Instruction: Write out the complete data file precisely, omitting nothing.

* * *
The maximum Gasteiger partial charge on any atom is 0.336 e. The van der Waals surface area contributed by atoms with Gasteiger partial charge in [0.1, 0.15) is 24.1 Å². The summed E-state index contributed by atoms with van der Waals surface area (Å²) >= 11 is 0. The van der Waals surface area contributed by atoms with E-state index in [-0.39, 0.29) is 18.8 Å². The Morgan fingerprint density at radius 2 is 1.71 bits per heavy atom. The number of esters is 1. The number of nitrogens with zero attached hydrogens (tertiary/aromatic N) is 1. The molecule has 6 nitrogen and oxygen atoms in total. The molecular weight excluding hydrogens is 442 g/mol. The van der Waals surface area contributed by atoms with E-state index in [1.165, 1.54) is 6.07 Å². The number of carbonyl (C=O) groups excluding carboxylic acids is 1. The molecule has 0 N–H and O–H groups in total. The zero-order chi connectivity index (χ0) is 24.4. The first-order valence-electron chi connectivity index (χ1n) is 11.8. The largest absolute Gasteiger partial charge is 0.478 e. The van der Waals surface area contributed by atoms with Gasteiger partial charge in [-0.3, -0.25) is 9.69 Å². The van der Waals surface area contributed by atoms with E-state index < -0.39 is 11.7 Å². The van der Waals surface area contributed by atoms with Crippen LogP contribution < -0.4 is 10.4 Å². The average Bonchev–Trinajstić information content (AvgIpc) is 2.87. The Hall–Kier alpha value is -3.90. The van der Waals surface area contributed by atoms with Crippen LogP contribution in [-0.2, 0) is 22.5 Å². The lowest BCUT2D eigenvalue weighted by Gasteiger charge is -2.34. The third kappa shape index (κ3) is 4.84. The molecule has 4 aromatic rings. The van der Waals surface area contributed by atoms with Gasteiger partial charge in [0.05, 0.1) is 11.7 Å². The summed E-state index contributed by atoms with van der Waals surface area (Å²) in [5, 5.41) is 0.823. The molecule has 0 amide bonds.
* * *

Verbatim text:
The maximum Gasteiger partial charge on any atom is 0.336 e. The van der Waals surface area contributed by atoms with Gasteiger partial charge in [0.1, 0.15) is 24.1 Å². The summed E-state index contributed by atoms with van der Waals surface area (Å²) >= 11 is 0. The van der Waals surface area contributed by atoms with E-state index in [-0.39, 0.29) is 18.8 Å². The Morgan fingerprint density at radius 2 is 1.71 bits per heavy atom. The number of esters is 1. The number of nitrogens with zero attached hydrogens (tertiary/aromatic N) is 1. The molecule has 6 nitrogen and oxygen atoms in total. The molecular weight excluding hydrogens is 442 g/mol. The van der Waals surface area contributed by atoms with E-state index in [1.165, 1.54) is 6.07 Å². The number of carbonyl (C=O) groups excluding carboxylic acids is 1. The molecule has 0 N–H and O–H groups in total. The zero-order chi connectivity index (χ0) is 24.4. The first-order valence-electron chi connectivity index (χ1n) is 11.8. The largest absolute Gasteiger partial charge is 0.478 e. The van der Waals surface area contributed by atoms with Gasteiger partial charge in [-0.3, -0.25) is 9.69 Å². The van der Waals surface area contributed by atoms with E-state index < -0.39 is 11.7 Å². The van der Waals surface area contributed by atoms with Crippen LogP contribution < -0.4 is 10.4 Å². The average Bonchev–Trinajstić information content (AvgIpc) is 2.87. The Hall–Kier alpha value is -3.90. The van der Waals surface area contributed by atoms with Crippen LogP contribution in [-0.2, 0) is 22.5 Å². The lowest BCUT2D eigenvalue weighted by Gasteiger charge is -2.34. The third kappa shape index (κ3) is 4.84. The molecule has 4 aromatic rings. The van der Waals surface area contributed by atoms with Gasteiger partial charge in [0.05, 0.1) is 11.7 Å². The summed E-state index contributed by atoms with van der Waals surface area (Å²) in [5, 5.41) is 0.823. The molecule has 0 amide bonds.